Thursday, December 14, 2006
book of books - Love in The Time of Cholera
ne of the main things that makes you enjoy a book is the characterisation and for me I just couldn’t grow to like Florentino the man who holds a torch for his teenage love for fifty years. Maybe it was the Gabriel Garcia Marquez describes him in creepy dress and because of his numerous liaisons with women of varying ages but he never inspired sympathy or excitement.
This book is a bit of a slow burner and because it is about waiting and love you feel that you spend a lot of time waiting for the story to develop. There is a clever device at the start because you know that the waiting does end but it takes a long time to get back to that moment of decision.
A young ill at ease boy Florentino Ariza falls in love with Fermina Daza someone who is above his position in society and through stalking, writing letters all the time and serenading her he breaks down her resistance and she agrees to marry him. The father takes her away and on her return she cannot understand what she ever saw in him and then is courted by Dr Urbino who comes from a wealthy family and eventually wins her hand in marriage. Florentino decides to wait for the doctor to die and rises up in the River Company to gain the status that would be fitting of Fermina. The doctor does die and he does manage to win her heart but it is a fraught process that ends with them trying to hide from the world on a boat flying the flag of cholera to keep other people away.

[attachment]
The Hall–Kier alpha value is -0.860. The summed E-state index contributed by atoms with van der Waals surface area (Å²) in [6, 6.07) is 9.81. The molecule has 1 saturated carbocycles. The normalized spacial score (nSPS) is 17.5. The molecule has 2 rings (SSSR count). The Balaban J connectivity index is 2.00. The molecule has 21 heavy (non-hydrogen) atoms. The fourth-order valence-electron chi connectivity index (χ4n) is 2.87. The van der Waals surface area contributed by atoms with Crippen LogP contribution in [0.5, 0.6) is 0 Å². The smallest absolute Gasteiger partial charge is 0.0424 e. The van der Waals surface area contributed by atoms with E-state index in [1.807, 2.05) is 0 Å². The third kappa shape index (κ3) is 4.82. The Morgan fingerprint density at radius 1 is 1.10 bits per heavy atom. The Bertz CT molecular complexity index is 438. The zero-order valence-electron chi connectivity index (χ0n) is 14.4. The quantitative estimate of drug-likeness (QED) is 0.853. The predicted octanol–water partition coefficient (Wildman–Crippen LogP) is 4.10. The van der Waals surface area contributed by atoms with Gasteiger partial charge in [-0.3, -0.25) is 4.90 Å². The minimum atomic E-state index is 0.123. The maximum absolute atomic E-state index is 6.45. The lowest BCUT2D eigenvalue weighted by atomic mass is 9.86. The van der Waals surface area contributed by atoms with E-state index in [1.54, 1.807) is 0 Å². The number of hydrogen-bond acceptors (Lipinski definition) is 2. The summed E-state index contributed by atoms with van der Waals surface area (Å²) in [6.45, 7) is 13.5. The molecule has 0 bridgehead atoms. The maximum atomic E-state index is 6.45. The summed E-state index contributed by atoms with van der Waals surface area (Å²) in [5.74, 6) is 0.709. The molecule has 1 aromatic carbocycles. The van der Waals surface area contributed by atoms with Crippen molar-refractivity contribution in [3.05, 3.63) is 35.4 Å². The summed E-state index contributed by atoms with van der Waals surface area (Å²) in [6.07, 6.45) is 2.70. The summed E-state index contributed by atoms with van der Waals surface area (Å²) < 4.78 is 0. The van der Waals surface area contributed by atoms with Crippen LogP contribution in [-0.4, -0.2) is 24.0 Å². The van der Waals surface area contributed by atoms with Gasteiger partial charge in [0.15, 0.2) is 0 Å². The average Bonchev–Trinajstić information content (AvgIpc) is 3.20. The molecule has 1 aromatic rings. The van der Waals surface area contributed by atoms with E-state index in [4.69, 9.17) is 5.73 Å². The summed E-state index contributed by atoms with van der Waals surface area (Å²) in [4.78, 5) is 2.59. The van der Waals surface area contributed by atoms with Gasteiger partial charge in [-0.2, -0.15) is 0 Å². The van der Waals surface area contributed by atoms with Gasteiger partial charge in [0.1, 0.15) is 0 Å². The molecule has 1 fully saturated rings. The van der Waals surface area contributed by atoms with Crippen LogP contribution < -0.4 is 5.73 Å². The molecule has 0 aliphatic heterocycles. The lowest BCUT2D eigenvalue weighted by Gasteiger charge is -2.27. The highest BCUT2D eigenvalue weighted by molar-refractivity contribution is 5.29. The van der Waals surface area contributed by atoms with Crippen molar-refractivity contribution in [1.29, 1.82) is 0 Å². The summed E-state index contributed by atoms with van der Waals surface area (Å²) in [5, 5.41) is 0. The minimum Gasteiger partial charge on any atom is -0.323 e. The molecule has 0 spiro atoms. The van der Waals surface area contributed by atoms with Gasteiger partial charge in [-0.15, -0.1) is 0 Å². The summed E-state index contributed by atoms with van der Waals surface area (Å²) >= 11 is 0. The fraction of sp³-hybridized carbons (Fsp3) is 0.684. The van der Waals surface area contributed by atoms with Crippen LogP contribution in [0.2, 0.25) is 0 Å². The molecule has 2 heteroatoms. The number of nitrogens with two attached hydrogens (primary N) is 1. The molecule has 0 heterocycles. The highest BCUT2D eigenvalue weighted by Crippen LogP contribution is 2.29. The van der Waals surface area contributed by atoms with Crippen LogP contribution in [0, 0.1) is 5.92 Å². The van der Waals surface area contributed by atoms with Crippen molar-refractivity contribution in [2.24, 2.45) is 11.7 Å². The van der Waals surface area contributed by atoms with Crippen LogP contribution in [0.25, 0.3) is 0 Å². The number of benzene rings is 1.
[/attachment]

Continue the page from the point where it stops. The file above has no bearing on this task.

Is it well written?
The structure is interesting because you follow the story of the doctor discovering a dead friend and then having a fatal accident himself and so by page 50 the man you expected to be the centre of the narrative has died. Then it shifts back to the past and slowly builds up the story of the relationships between the main characters until that point of death and then takes the story to a conclusion. As with the Garcia Marquez books it is beautifully described and set firmly in its location but the characters, which are introverted and not that loveable, and of course at the end are elderly are not that easy to identify with.
Should it be read?
When I picked this book up in a second hand bookstore in Bath the owner said approvingly when he handed it over that it was his best one. I still have 100 Years of Solitude to read but my feeling is that it is a book that resonates with readers in different ways. It should be read because it is the only way of taking a side in the argument and working out if you identify and sympathise with the characters.
More Garcia Marquez is the next obvious step but the idea of waiting for a long lost love is also something that crops up in Thomas Hardy’s work particularly Two on a Tower.
Version read - Penguin paperback